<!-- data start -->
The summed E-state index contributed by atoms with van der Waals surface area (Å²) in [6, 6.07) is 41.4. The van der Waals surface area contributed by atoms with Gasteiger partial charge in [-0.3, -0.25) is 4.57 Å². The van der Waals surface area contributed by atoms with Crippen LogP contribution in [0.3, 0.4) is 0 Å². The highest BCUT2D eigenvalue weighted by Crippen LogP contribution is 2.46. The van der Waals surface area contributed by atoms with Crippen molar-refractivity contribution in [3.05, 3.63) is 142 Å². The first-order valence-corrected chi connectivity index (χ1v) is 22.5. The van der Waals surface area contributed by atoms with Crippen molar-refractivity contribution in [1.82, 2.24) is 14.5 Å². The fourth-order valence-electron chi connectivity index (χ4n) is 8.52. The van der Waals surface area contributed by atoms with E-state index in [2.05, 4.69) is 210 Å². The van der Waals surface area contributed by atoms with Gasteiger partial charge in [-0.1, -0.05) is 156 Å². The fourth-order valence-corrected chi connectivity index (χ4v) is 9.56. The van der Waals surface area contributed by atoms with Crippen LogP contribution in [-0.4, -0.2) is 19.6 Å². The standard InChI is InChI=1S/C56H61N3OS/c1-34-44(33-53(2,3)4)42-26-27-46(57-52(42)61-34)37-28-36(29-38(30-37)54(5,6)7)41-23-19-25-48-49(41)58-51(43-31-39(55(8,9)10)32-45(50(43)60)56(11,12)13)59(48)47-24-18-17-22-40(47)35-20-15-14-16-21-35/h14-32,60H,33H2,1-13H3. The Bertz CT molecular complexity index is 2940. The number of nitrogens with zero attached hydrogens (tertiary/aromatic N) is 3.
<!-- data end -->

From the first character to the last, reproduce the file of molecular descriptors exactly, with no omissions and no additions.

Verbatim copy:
The summed E-state index contributed by atoms with van der Waals surface area (Å²) in [6, 6.07) is 41.4. The van der Waals surface area contributed by atoms with Gasteiger partial charge in [-0.3, -0.25) is 4.57 Å². The van der Waals surface area contributed by atoms with Crippen LogP contribution in [0.3, 0.4) is 0 Å². The highest BCUT2D eigenvalue weighted by Crippen LogP contribution is 2.46. The van der Waals surface area contributed by atoms with Crippen molar-refractivity contribution in [3.05, 3.63) is 142 Å². The first-order valence-corrected chi connectivity index (χ1v) is 22.5. The van der Waals surface area contributed by atoms with Crippen molar-refractivity contribution in [1.82, 2.24) is 14.5 Å². The fourth-order valence-electron chi connectivity index (χ4n) is 8.52. The van der Waals surface area contributed by atoms with E-state index in [2.05, 4.69) is 210 Å². The van der Waals surface area contributed by atoms with Gasteiger partial charge in [-0.1, -0.05) is 156 Å². The fourth-order valence-corrected chi connectivity index (χ4v) is 9.56. The van der Waals surface area contributed by atoms with Crippen LogP contribution in [-0.4, -0.2) is 19.6 Å². The standard InChI is InChI=1S/C56H61N3OS/c1-34-44(33-53(2,3)4)42-26-27-46(57-52(42)61-34)37-28-36(29-38(30-37)54(5,6)7)41-23-19-25-48-49(41)58-51(43-31-39(55(8,9)10)32-45(50(43)60)56(11,12)13)59(48)47-24-18-17-22-40(47)35-20-15-14-16-21-35/h14-32,60H,33H2,1-13H3. The Bertz CT molecular complexity index is 2940. The number of nitrogens with zero attached hydrogens (tertiary/aromatic N) is 3.